Cape Town Tourism - Table Mountain

Gourmet Cape Town

It’s no surprise that Cape Town is considered the gourmet capital of Africa – nine of the country’s top 10 restaurants, as voted in the 2011 Eat Out DStv Food Network Restaurant Awards, are found in Cape Town and Cape winelands.

You can have it all in Cape Town’s sublime settings, from a morning of people watching and tasting at a trendy food market to food and wine pairing. But what is it that makes the Cape’s food scene so trendy? Many people attribute the popularity to the influences of our diverse heritage, and today’s chefs use only the freshest local produce, much of it organic, and fresh seafood from our coastline.

As a traveller, we recommend you try a local favourite, the sweetly spiced bobotie, a Cape Malay dish,  might experience a local braai (barbeque) or potjie (slow-cooked stew), snack on biltong and sip the high in antioxidants rooibos tea wherever you go. And if you’d like to meet the locals along the way, take a guided township tour or meet the fishermen in Hout Bay or Kalk Bay to discover our diverse local tastes, and with everything from mopane worms to snoek on offer, they are bound to be unique experiences.

Cape Town’s food heritage can be traced to the city’s foreign settlers in 1652, when the Dutch East India Company established a vegetable garden to feed sailors who stopped over on their way to and from India. The garden was fed by the fresh ‘Camissa’ waters that flowed freely from Table Mountain through the gardens and down what is today known as Adderley Street, en route to the sea. Today, the Company’s Garden remains the green lung of the inner city (also overlooked by Parliament and home to the national art gallery, library and planetarium) and a project to revive the Camissa waterways is underway.  The Company’s Garden no longer grows vegetables but the tradition has been revived at Babylonstoren Wine Farm near Franschhoek where you can walk the seven-hectare kitchen gardens (a R10 fee goes to the farm workers’ trust) and relax at their stylish restaurant Babel or in their new conservatory.

In the early days, the Cape of Good Hope was a melting pot of cultures, with sailors bringing precious spices from India while the Dutch settlers, and later the French Huguenots, started the wine farms that continue today as the backbone of our flourishing wine industry.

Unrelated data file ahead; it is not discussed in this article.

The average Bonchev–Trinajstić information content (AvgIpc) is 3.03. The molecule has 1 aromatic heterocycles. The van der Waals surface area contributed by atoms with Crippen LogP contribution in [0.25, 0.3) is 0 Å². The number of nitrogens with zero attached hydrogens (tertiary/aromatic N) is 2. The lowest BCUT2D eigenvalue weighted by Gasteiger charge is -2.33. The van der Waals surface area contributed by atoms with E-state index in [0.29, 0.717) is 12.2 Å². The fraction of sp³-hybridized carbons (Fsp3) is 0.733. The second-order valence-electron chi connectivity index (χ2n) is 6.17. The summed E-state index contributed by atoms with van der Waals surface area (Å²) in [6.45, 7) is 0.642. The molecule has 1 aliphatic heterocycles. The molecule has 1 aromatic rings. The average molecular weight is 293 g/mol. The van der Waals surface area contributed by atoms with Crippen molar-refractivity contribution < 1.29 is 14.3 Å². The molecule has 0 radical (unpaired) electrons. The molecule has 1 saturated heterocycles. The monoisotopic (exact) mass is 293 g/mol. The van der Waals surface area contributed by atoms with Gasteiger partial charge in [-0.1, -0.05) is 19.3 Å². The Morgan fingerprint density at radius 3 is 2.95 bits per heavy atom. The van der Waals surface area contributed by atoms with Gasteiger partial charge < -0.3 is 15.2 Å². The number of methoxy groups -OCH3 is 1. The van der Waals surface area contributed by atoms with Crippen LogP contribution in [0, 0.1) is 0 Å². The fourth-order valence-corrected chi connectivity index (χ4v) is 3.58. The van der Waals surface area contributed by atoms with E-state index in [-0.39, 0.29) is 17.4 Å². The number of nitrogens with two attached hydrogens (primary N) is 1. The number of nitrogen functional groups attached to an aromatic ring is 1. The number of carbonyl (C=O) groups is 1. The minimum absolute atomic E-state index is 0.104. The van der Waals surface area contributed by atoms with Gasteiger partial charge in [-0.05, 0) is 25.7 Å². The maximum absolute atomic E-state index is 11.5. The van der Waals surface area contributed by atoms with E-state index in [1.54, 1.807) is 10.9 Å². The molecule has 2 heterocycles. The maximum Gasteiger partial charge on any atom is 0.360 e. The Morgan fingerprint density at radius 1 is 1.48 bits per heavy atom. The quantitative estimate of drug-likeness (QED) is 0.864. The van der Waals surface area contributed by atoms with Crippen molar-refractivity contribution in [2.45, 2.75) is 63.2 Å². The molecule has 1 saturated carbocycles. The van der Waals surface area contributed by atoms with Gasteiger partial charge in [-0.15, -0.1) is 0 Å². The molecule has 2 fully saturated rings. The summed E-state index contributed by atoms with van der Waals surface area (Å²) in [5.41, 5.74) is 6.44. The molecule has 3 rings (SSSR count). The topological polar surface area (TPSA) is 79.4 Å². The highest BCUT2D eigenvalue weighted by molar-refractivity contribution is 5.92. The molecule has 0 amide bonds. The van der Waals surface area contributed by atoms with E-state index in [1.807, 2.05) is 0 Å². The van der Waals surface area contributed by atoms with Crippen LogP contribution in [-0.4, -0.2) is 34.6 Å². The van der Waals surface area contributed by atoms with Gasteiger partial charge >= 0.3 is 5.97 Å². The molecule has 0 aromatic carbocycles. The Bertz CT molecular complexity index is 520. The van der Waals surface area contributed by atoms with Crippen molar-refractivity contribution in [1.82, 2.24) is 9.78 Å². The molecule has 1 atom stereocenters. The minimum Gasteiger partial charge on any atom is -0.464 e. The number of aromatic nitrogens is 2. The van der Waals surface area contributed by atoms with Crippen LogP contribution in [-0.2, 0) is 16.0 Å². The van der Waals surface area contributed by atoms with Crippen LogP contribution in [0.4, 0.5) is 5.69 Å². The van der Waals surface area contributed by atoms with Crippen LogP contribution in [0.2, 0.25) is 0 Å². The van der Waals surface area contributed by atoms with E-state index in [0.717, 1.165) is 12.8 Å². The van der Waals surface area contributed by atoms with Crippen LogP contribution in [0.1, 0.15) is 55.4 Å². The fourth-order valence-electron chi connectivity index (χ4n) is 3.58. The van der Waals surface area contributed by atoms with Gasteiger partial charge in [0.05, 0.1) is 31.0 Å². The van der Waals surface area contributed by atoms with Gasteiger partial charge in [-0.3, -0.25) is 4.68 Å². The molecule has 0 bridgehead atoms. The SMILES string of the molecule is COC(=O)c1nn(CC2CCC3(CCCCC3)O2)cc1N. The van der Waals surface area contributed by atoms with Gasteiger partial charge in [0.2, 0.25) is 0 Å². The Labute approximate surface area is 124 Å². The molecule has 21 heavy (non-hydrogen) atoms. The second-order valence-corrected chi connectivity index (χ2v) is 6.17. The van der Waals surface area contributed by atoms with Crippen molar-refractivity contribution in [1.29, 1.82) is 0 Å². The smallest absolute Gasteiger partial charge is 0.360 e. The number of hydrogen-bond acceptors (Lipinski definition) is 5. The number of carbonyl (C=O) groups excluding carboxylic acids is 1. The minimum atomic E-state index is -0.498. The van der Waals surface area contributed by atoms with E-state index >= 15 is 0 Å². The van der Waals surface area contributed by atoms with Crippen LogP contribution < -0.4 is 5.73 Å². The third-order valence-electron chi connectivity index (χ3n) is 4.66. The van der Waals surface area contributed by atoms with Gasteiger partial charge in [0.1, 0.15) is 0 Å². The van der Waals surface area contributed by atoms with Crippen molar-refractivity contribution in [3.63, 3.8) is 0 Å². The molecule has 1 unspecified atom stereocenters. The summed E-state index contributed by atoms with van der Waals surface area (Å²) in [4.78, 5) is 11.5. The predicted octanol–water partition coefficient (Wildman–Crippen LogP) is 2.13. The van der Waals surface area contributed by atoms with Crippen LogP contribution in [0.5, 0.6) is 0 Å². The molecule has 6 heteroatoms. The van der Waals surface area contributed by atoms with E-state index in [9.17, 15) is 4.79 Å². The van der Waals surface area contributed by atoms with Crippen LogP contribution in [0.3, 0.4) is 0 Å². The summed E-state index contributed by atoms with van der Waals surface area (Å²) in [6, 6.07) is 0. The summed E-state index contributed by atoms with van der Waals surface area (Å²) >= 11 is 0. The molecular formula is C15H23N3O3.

Not surprisingly, one does not only visit a wine farm to taste wine these days, but also to enjoy good food at the restaurant. The Constantia wine route includes some of the finest restaurants Cape Town has to offer, including The Greenhouse (top in the country) at the Cellars Hohenort Hotel, La Colombe (also in the top 10), River Café on the Constantia Uitsig Wine Estate, and Bistro Sixteen82 at Steenberg Wine Estate. And for a memorable lunch with a view, enjoy a picnic at Cape Point Vineyard above Noordhoek.

Out in the Helderberg, Stellenbosch and Franschhoek winelands, top choices include The Tasting Room, Overture, Terroir and Jordan Restaurant, while Delaire Graff Estate and Tokara offer some of the best views at the tip of the Helshoogte Pass, with excellent collections of sculpture and contemporary South African art to view. The architecturally striking Waterkloof Restaurant overlooks the stunning Helderberg mountain range above Somerset West, while Vergelegen offers a cool oasis in its historical gardens with ancient Camphor trees. The Eatery at Durbanville Hills also has a spectacular view across rolling hills and the ocean towards Table Mountain.

To understand the roots of our Cape Malay cooking traditions, visitors can take part in a cooking course in the colourful Bo-Kaap on the slopes of Signal Hill, or sample everything from Italian to Thai in the city and surrounding suburbs.

But for an outstanding ode to our heritage, and particularly to the ingredients used over the past 350 years, Pierneef à La Motte restaurant in Franschhoek deserves special mention. Here you’ll find Bokkoms salad (dried fish) on the menu, as well as traditional recipes passed down through centuries from travellers who adapted the dishes of their homeland when they came to Africa. A copy of the La Motte cookbook Cape Winelands Cuisine (2011) is worth finding in their Farm Shop, as well as the curry powders made from original recipes dating back to the 1500s.

A short drive from La Motte wine estate, you can visit the modern and interactive slave museum, taste the wines under the oak trees and enjoy a delicious mealat Solms-Delta Wine Estate’s Fyndraai restaurant, where ingredients are sourced from their indigenous and healing garden (try the Spekboom quiche). Allow time to walk around the farm and find out why many of their recipes are inspired by our heritage, using plants guaranteed to intrigue every visitor.

Discover more of Cape Town’s gourmet offerings that you might want to acquire a copy of the Eat out 2012 guide, which is available at all leading retailers. Every restaurant listed has been visited and reviewed by dedicated and experienced food writers. Keep it handy, or visit www.eatout.co.za.

Gourmet Cape Town

It’s no surprise that Cape Town is considered the gourmet capital of Africa – nine of the country’s top 10 restaurants, as voted in the 2011 Eat Out DStv Food Network Restaurant Awards, are found in Cape Town and Cape winelands.

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